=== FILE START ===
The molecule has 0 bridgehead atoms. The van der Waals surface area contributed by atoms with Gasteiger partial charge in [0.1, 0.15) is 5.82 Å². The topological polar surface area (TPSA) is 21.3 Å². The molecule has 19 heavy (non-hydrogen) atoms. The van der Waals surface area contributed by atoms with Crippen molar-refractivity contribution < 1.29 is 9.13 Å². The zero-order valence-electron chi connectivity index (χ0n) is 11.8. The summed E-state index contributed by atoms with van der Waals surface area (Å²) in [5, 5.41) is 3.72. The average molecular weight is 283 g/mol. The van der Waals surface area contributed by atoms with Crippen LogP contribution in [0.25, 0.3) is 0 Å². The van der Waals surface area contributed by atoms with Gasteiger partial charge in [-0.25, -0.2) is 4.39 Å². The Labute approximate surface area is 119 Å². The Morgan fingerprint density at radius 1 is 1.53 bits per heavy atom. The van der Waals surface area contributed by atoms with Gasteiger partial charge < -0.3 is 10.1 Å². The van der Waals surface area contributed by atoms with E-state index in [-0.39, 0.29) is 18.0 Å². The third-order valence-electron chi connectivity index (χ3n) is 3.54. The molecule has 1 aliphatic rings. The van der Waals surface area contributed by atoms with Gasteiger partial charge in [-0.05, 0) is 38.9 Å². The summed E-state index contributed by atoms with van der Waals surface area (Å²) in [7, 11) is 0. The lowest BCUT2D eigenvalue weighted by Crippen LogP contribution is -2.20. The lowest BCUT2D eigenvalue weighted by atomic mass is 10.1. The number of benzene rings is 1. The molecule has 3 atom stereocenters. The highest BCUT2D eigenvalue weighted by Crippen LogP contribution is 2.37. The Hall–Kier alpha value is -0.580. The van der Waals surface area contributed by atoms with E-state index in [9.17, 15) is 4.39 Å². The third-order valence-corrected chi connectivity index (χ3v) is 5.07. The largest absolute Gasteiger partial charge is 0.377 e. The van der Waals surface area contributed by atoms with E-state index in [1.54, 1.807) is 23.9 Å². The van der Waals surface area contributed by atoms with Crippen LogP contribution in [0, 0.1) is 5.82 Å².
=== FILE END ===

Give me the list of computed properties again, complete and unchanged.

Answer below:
The molecule has 0 bridgehead atoms. The van der Waals surface area contributed by atoms with Gasteiger partial charge in [0.1, 0.15) is 5.82 Å². The topological polar surface area (TPSA) is 21.3 Å². The molecule has 19 heavy (non-hydrogen) atoms. The van der Waals surface area contributed by atoms with Crippen molar-refractivity contribution < 1.29 is 9.13 Å². The zero-order valence-electron chi connectivity index (χ0n) is 11.8. The summed E-state index contributed by atoms with van der Waals surface area (Å²) in [5, 5.41) is 3.72. The average molecular weight is 283 g/mol. The van der Waals surface area contributed by atoms with Crippen LogP contribution in [0.25, 0.3) is 0 Å². The van der Waals surface area contributed by atoms with Gasteiger partial charge in [-0.25, -0.2) is 4.39 Å². The Labute approximate surface area is 119 Å². The Morgan fingerprint density at radius 1 is 1.53 bits per heavy atom. The van der Waals surface area contributed by atoms with Gasteiger partial charge < -0.3 is 10.1 Å². The van der Waals surface area contributed by atoms with E-state index in [-0.39, 0.29) is 18.0 Å². The third-order valence-electron chi connectivity index (χ3n) is 3.54. The molecule has 1 aliphatic rings. The van der Waals surface area contributed by atoms with Gasteiger partial charge in [-0.05, 0) is 38.9 Å². The summed E-state index contributed by atoms with van der Waals surface area (Å²) in [7, 11) is 0. The lowest BCUT2D eigenvalue weighted by Crippen LogP contribution is -2.20. The lowest BCUT2D eigenvalue weighted by atomic mass is 10.1. The number of benzene rings is 1. The molecule has 3 atom stereocenters. The highest BCUT2D eigenvalue weighted by Crippen LogP contribution is 2.37. The Hall–Kier alpha value is -0.580. The van der Waals surface area contributed by atoms with E-state index in [9.17, 15) is 4.39 Å². The third-order valence-corrected chi connectivity index (χ3v) is 5.07. The largest absolute Gasteiger partial charge is 0.377 e. The van der Waals surface area contributed by atoms with E-state index in [1.54, 1.807) is 23.9 Å². The van der Waals surface area contributed by atoms with Crippen LogP contribution in [0, 0.1) is 5.82 Å².